Overall it’s an awesome book! I probably enjoyed Ready Player One more, just because I’m a riddle fiend and really love RPG MMOs more than would be considered healthy, but Armada was an incredibly fun read that I barely put down (even when I was supposed to).
I loved this book! It is a very different book from Ready Player One. Where that book delved deep into 80s pop culture, this one focuses on science fiction movies and video games. I know way more about the 80s than I do about video games but I was able to follow along with Armada just fine.
Full review at http://www.spiritblog.net/?p=9024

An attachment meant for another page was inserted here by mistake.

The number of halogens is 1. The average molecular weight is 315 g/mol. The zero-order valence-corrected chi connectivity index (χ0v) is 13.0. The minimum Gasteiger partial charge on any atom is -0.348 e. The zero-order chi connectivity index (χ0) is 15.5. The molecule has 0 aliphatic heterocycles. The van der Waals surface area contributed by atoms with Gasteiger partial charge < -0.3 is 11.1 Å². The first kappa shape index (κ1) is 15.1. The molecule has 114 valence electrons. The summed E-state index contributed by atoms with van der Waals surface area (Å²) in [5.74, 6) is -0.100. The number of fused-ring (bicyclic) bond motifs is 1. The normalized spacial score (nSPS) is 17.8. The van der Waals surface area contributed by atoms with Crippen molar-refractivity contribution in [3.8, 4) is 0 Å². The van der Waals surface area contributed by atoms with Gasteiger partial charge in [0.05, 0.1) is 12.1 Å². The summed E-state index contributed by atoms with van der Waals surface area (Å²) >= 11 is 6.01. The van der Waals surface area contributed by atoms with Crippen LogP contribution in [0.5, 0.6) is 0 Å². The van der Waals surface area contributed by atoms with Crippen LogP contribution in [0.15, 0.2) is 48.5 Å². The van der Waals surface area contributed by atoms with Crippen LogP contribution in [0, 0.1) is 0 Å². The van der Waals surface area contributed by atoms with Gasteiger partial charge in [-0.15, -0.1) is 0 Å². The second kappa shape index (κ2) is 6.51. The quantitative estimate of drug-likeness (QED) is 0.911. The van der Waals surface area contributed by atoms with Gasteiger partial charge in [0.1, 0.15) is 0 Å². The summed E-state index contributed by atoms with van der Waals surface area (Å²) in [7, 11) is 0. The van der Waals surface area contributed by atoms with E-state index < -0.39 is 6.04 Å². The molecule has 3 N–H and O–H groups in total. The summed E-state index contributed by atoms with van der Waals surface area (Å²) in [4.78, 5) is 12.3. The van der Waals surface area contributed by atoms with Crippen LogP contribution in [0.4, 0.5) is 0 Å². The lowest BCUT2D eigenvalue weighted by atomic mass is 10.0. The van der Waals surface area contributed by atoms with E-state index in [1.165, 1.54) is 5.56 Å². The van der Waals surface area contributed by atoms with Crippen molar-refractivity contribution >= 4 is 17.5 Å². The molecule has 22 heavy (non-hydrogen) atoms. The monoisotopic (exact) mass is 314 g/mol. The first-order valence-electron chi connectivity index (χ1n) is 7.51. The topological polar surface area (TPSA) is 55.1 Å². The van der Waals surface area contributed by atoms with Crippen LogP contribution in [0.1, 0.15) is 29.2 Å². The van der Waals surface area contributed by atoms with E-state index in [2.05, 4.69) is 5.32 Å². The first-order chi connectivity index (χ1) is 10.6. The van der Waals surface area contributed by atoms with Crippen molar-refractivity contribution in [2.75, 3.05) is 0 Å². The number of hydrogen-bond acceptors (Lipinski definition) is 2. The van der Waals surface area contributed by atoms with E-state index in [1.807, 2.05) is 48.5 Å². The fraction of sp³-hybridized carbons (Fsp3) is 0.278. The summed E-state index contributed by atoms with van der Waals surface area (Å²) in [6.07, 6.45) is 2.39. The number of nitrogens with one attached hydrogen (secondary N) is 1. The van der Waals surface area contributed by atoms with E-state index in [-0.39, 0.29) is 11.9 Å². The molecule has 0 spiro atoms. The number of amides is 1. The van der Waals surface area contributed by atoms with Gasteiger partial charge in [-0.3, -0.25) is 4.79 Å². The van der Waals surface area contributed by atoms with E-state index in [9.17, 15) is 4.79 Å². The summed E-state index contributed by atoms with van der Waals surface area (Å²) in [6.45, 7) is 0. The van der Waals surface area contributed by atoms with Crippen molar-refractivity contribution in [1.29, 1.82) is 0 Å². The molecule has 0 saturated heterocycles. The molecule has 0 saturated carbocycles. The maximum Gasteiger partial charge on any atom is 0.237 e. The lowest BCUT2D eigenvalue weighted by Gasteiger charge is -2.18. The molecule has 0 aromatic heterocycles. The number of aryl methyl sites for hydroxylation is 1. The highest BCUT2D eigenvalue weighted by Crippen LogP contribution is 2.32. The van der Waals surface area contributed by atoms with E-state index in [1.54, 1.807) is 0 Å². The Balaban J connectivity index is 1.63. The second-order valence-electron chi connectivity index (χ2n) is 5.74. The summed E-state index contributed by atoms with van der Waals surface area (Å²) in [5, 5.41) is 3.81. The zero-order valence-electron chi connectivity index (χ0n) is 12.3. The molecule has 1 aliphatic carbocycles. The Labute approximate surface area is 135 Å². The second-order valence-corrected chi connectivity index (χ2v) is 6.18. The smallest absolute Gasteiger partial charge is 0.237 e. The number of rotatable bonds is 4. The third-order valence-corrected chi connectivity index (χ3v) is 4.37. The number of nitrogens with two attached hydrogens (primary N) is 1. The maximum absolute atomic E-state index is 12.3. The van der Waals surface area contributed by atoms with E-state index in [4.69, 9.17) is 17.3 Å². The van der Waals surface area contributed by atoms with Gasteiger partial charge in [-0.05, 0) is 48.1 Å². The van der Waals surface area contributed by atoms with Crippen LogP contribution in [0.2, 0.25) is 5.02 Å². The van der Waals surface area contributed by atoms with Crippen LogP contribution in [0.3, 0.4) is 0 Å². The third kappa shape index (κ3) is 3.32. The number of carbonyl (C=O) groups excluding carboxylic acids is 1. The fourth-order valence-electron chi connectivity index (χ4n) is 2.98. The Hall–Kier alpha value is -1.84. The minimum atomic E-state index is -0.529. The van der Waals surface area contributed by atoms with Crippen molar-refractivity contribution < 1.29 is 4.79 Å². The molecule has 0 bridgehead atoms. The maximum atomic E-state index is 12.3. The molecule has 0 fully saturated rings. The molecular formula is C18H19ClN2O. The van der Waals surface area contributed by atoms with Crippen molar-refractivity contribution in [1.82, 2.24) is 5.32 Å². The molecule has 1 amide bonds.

Armada follows the story of Zack, who's only interest seems to be as a gamer and trudging his way through school. Along with friends Diehl and Cruz, each night their crusade is to save the world against an alien invasion sees Zack raising higher in the global ranks, sitting at a respectable sixth place from millions of players worldwide. But this isn't a game, it's Earth Defense Alliance training, an organisation who have been tracking the alien invaders for decades. The son of a gamer, Zack's late father was embroiled in the conspiracy that was the gaming industry just before his death, leaving behind notebooks of theories and pop culture references all pointing to the invasion. More than a decade before Armada was even released.